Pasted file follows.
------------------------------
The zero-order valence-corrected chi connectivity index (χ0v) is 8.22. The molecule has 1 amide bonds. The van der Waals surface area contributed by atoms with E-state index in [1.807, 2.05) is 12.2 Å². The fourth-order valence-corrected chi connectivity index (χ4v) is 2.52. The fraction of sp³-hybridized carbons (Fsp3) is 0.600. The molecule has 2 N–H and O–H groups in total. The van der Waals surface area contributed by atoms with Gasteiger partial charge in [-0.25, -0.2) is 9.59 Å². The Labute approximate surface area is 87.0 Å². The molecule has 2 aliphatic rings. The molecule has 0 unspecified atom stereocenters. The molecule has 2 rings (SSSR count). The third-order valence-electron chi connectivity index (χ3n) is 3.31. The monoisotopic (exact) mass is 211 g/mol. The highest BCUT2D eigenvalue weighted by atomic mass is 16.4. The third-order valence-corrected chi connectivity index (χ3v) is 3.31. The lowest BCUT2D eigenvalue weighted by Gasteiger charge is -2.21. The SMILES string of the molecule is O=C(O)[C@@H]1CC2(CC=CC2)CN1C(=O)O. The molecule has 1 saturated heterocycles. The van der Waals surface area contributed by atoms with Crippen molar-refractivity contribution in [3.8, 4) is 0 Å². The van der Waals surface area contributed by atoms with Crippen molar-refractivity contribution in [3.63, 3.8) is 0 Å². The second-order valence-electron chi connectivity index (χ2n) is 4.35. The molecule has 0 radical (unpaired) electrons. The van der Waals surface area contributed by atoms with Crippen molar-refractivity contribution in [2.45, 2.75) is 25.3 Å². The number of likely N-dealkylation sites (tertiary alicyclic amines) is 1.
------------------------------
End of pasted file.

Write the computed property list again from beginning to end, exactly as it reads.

The zero-order valence-corrected chi connectivity index (χ0v) is 8.22. The molecule has 1 amide bonds. The van der Waals surface area contributed by atoms with E-state index in [1.807, 2.05) is 12.2 Å². The fourth-order valence-corrected chi connectivity index (χ4v) is 2.52. The fraction of sp³-hybridized carbons (Fsp3) is 0.600. The molecule has 2 N–H and O–H groups in total. The van der Waals surface area contributed by atoms with Gasteiger partial charge in [-0.25, -0.2) is 9.59 Å². The Labute approximate surface area is 87.0 Å². The molecule has 2 aliphatic rings. The molecule has 0 unspecified atom stereocenters. The molecule has 2 rings (SSSR count). The third-order valence-electron chi connectivity index (χ3n) is 3.31. The monoisotopic (exact) mass is 211 g/mol. The highest BCUT2D eigenvalue weighted by atomic mass is 16.4. The third-order valence-corrected chi connectivity index (χ3v) is 3.31. The lowest BCUT2D eigenvalue weighted by Gasteiger charge is -2.21. The SMILES string of the molecule is O=C(O)[C@@H]1CC2(CC=CC2)CN1C(=O)O. The molecule has 1 saturated heterocycles. The van der Waals surface area contributed by atoms with Crippen molar-refractivity contribution in [3.8, 4) is 0 Å². The van der Waals surface area contributed by atoms with Crippen molar-refractivity contribution in [3.63, 3.8) is 0 Å². The second-order valence-electron chi connectivity index (χ2n) is 4.35. The molecule has 0 radical (unpaired) electrons. The van der Waals surface area contributed by atoms with Crippen molar-refractivity contribution in [2.45, 2.75) is 25.3 Å². The number of likely N-dealkylation sites (tertiary alicyclic amines) is 1.